So anyway, the first Green Thumbs post is about buckwheat. Buckwheat is such a neat crop, I thought it would be a good starting point. Buckwheat is a cereal grain, but has an amino acid composition nutritionally superior to ALL cereal grains. It has a lots of lysine. Did you know the amino acid lysine helps get rid of cold sores?

In addition to buckwheat’s use in flour (buckwheat pancakes are awesome!), buckwheat is also a great smother and green manure crop. Because buckwheat germinates and grows so rapidly and because its canopy is quite dense, it can be used to smother weeds. These include the horrible quackgrass, Canada thistle, sowthistle, creeping jenny, leafy spurge, and Russian knapweed. In Montana, quackgrass, knapweed, and leafy spurge are common invasive weeds. In my garden, I am using buckwheat to smother grass, lambs quarters (which is actually quite tasty and great in salads!), and thistles.

As you can see in the above photo from my garden, buckwheat’s understory shades the ground below and crowds out weeds.

Buckwheat is also a green manure, as I’ve mentioned before. A green manure is a crop that one turns under once it flowers to add nutrients to the soil. The plant material of buckwheat decays rapidly and the resulting humus improves the soil, the soil’s ability to hold moisture, and the nutrient availability to succeeding crops.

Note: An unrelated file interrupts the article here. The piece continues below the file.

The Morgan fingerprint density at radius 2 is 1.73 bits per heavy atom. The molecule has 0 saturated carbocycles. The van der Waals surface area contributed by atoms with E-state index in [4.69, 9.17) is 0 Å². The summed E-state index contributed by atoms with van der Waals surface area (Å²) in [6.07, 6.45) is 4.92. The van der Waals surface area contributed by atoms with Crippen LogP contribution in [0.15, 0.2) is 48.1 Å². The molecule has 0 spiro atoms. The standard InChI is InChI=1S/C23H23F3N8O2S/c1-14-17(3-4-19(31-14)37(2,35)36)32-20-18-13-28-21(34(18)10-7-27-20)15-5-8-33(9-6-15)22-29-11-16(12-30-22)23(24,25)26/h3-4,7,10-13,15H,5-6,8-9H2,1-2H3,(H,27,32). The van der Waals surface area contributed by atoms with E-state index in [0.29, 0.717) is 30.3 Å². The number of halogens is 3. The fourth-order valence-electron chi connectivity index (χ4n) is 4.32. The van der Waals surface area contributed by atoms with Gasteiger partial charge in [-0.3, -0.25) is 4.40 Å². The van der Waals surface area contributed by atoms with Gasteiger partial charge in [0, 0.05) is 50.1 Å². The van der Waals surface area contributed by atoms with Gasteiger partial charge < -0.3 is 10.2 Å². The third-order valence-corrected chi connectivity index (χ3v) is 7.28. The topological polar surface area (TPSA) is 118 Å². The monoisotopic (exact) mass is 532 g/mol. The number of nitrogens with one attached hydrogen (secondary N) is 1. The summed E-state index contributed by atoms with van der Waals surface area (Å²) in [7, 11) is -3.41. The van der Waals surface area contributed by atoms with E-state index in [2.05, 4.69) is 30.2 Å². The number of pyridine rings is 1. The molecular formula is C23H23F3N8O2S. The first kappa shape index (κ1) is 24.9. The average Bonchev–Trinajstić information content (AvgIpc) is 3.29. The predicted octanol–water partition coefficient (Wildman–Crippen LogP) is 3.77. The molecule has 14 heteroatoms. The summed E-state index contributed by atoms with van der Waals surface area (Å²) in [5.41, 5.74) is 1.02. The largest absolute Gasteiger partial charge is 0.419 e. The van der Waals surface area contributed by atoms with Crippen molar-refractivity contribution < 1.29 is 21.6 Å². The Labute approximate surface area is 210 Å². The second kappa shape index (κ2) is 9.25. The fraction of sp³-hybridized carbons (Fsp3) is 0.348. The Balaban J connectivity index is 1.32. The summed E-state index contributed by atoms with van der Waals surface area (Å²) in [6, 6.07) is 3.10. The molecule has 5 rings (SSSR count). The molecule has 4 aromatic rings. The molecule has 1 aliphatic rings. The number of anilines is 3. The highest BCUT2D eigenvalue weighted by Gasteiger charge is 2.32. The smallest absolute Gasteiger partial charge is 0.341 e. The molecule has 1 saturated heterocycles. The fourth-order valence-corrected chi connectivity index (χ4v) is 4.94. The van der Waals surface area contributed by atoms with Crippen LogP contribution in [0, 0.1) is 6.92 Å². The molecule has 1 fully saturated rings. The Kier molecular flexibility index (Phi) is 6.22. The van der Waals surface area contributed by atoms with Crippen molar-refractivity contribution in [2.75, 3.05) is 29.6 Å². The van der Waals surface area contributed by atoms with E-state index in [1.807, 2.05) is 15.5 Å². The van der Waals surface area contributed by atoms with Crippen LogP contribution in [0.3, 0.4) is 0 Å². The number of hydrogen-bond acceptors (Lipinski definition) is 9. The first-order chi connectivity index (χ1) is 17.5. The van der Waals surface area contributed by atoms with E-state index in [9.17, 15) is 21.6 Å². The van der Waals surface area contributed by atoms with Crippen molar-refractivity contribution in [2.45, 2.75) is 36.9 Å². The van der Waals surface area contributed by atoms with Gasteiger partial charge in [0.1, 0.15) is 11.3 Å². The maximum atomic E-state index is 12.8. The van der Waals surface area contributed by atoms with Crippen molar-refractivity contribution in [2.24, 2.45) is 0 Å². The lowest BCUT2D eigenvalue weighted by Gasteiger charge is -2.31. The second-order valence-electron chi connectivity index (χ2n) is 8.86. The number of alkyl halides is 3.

Buckwheat thrives in poor soil. Later in the summer, when many flowers have expired, buckwheat’s flowers are a crucial source of nectar for bees. It is an indeterminate plant, which means its continues to grow until killed by frost. In the northwest, it’s typical to get three crops of buckwheat during a short growing season, as long as it’s tilled under at flowering. I’m planning to leave my current crop in flower for a few days, maybe a week, for the bees. Then I will turn it under for the green manure and plant another crop of buckwheat.

At the back of the garden, one of my beds is really struggling with grass. I’m planning to plant the entire bed to buckwheat next summer, to beat back the grass. It is partially planted to buckwheat now.

Here is a photo of buckwheat that was seeded about a little more than a week ago (buckwheat typically takes 3-5 day after planting to emerge from the soil):

And here is the buckwheat I planted a month ago:

As you can see, there are plenty of weeds around the buckwheat, but there are few in the buckwheat stand.

And this taller stand is about to flower, too!

Here are buckwheat seeds: